Conventional thinking is that customer communities are put in place to help users of a product share ideas and support each other. Smart businesses are realizing that communities can be a powerful competitive advantage, and in some cases even more valuable than the product itself.
I recently spoke to a startup founder who told me that his first hire was not going be a developer or salesperson but a community manager. He felt that if he could build a community before launching his product, he would have i) a captive group of enthusiastic potential customers and ii) a defensible competitive advantage if competitors launched a similar product.
Last week, the famous venture capital firm Andreesen Horowitz made a multi-million dollar investment in Solyent, makers of a meal replacement powder. In their rationale, they positioned the company as ‘a community of people who are enthusiastic about using science to improve food’. I.e. the product in it’s current state isn’t as important as the community Soylent has built around the idea of the product.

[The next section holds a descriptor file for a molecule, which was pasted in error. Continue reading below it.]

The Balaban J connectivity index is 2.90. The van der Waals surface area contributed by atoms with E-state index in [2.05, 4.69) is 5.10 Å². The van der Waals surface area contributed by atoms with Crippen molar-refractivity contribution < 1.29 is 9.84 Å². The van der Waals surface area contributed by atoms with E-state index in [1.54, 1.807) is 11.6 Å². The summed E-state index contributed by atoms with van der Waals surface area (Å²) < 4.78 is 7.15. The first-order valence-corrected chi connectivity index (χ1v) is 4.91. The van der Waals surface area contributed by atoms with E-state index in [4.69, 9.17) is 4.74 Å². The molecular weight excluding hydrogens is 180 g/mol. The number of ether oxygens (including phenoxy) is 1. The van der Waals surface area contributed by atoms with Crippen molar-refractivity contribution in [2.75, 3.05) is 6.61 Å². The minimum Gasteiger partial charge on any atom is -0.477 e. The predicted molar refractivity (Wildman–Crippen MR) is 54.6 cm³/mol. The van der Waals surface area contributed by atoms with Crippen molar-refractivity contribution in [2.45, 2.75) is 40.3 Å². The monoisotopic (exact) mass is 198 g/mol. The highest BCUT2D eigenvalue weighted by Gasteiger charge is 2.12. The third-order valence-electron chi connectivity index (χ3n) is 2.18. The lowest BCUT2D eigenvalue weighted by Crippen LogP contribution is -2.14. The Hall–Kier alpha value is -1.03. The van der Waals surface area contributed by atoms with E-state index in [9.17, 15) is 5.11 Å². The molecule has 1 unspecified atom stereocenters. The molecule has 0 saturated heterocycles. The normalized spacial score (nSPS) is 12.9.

If gaining access to your community is what tips a consumer’s purchase decision in your favor, is the customer buying your product or buying a membership to your community? For some products, like a gritty, bland, flatulence-inducing meal replacement powder, the benefits of the community are likely greater than that of the product itself. For products that provide a lot of value on their own, a community allows users to share and improve that experience and creates a competitive advantage for the brand owner.